The Conundrum of Virtual Conferences

Okay, the world is indeed crazy. We can’t hide from it or hope that it just blows over sooner or later. We’re dealing with it now and that means it’s impacting our work, our family lives, and even our sanity from time to time. One of the stalwart things that has been impacted by this is the summer conference schedule. We’ve had Aruba Atmosphere, Cisco Live, VMworld, and even Microsoft Ignite transition from being held in-person to a virtual format complete with shortened schedules and pre-recorded sessions. I’ve attended a couple of these so far for work and as an analyst, and I think I’ve figured it out.

If you come to a conference for content and sessions, you’ll love virtual events. If you come for any other reason, virtual isn’t going to work for you.

Let’s break this down because there’s a lot to unpack.

Information Ingestion

Conferences are first and foremost about disseminating information. Want to learn what new solutions and technologies have been launched? It’s probably going to be announced either right before or during the conference. Want to learn the ins-and-outs of this specific protocol? There’s probably a session on it or a chance to ask a professional engineer or architect about it. There’s a lot of content to be consumed at the conference. So much, in fact, that in recent years the sessions have started to be recorded and posted for consumption after the fact. You can now have access to a library of any topic you could ever want. Which comes in really handy when your boss decides in November that you’re going to be the new phone person…

Because all this content has been recorded and published before, transitioning the content to a virtual format is almost seamless. The only wrinkle is that people are going be recording from their home instead of a blast freezer ballroom in the Mandalay Bay. That means you’re going to need tighter control over things like environment and video recordings. Your people are going to have to get good and talking and setting up their screens to be effective. Most good presenters can do this already. Some need some coaching. Most are going to need a few takes to get it right since they aren’t going to be editing together their own video. But the end result is going to be the same. You’re going to have great content to share with people to be consumed over the course of days or weeks or even months.

Keynotes are a little bit harder to quantify in this content category. They are definitely content, just not for tech people. Keynotes are analyst and press fodder. It’s a packaging of the essence of the event in an hour-long (or longer) format designed to hit the important points for tweets and headlines. Keynotes are very, very, very rehearsed. No one tends to go off the script unless it’s absolutely necessary. Even the off-the-cuff remarks are usually scripted and tested for impact ahead of time. If a joke fails to land, just imagine the three others they tried that were worse.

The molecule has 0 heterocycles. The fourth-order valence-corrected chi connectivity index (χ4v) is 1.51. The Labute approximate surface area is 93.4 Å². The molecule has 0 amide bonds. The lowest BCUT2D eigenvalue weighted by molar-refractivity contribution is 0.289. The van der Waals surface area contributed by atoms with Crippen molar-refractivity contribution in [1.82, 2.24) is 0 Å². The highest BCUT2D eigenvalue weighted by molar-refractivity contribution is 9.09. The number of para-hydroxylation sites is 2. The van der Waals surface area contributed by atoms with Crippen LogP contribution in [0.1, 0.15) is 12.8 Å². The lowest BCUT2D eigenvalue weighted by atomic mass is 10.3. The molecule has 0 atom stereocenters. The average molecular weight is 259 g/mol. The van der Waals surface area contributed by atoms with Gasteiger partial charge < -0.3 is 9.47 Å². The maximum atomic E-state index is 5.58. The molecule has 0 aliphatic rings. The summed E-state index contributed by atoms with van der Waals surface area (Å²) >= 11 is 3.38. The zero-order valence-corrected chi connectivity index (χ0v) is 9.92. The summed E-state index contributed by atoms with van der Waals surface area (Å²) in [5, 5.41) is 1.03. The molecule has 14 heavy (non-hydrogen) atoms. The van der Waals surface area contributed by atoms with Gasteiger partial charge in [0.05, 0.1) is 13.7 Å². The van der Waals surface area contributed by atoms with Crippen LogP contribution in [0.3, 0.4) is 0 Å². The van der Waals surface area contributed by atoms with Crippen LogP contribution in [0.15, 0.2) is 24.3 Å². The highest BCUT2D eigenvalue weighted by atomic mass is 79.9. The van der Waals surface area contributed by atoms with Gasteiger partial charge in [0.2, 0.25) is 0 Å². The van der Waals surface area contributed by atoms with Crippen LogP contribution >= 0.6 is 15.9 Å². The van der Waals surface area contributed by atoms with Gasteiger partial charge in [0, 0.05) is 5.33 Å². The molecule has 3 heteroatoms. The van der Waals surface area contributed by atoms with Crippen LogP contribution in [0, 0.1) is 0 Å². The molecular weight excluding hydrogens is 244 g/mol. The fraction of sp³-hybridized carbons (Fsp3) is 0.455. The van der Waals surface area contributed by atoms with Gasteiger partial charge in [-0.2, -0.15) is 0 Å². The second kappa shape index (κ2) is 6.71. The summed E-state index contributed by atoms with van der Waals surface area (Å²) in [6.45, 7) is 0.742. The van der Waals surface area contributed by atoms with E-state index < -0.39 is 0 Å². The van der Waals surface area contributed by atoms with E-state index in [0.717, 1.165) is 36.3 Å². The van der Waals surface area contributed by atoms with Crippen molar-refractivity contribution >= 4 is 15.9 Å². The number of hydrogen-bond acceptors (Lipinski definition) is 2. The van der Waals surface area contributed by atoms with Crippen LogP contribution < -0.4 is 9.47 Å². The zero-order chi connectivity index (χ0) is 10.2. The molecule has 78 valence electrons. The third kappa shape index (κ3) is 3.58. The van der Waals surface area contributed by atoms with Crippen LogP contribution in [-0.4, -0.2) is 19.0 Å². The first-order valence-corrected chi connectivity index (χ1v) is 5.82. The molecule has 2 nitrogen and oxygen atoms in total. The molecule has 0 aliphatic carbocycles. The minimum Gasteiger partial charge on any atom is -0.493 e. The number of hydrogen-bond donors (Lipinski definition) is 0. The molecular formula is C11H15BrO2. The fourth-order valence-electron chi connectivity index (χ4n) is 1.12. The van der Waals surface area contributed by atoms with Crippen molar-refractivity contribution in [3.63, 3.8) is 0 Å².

But keynotes at a virtual event can be more impactful. Because you can do some editing you can put together different takes. You can inject some emotion. You can even use it as a platform for creating change. I specifically want to call out the Cisco Live keynote from Chuck Robbins this year. It wasn’t about tech. We didn’t really hear about protocols or hardware. Instead, Chuck used his platform to talk about the drivers of technology. He stood up and told the world how we need to use our talents and our toys to build a better world for ourselves and for everyone around us. Chuck didn’t mince words. He postponed Cisco Live by two weeks to highlight the struggles and causes that are being shown nightly on the news. He wanted us to see the world he and his company are trying to help and build up. And he used the keynote slot to push that message. No flashy numbers or sparkly hardware. Just good, old fashioned discussion.

Virtual Hallways

Every positive thing should have something corresponding to balance it out. And for virtual conferences, it’s the stuff that’s not about content. Ironically enough, that’s the part that I’ve been so steeped in recently. Sure, Tech Field Day produces a lot on content around these events. I’m happy to be able to be a part of that. But the event is more than just videos and slide decks. It’s more than just sitting in uncomfortable chairs in a meat locker nursing a hangover trying to understand the chipset in a switch.

Conferences are as much about community as anything else. They’re about seeing your friends in-person. Conferences are about hallway conversations about random topics and taking a taxi to a bar halfway down the Vegas Strip to meet up with a couple of people and some person you’ve never even heard of. It’s about meeting the co-workers of your friends and pulling them into your circle. It’s about sharing hobbies and life stories and learning about the crazy haircut someone’s kid gave themselves right before they left.

Community matters to me most of all. Because a conference without a community is just a meeting. And that part is missing virtually. I did my best with an attempt to do Tom’s Virtual Corner with our community. I was shocked and pleased at the number of people that joined in. We had over 50 people on the calendar invite and over a dozen connected at any one time. It was wonderful! But it wasn’t the corner that we know and love. It’s not that it wasn’t special. It was totally special and I appreciate everyone that took time out of their day to take part. But there are some things that are missing from the virtual experience.

I’ll take myself for example. I have two problems that I have to overcome at events:

  1. I’m a story teller.
  2. Other people need to talk too.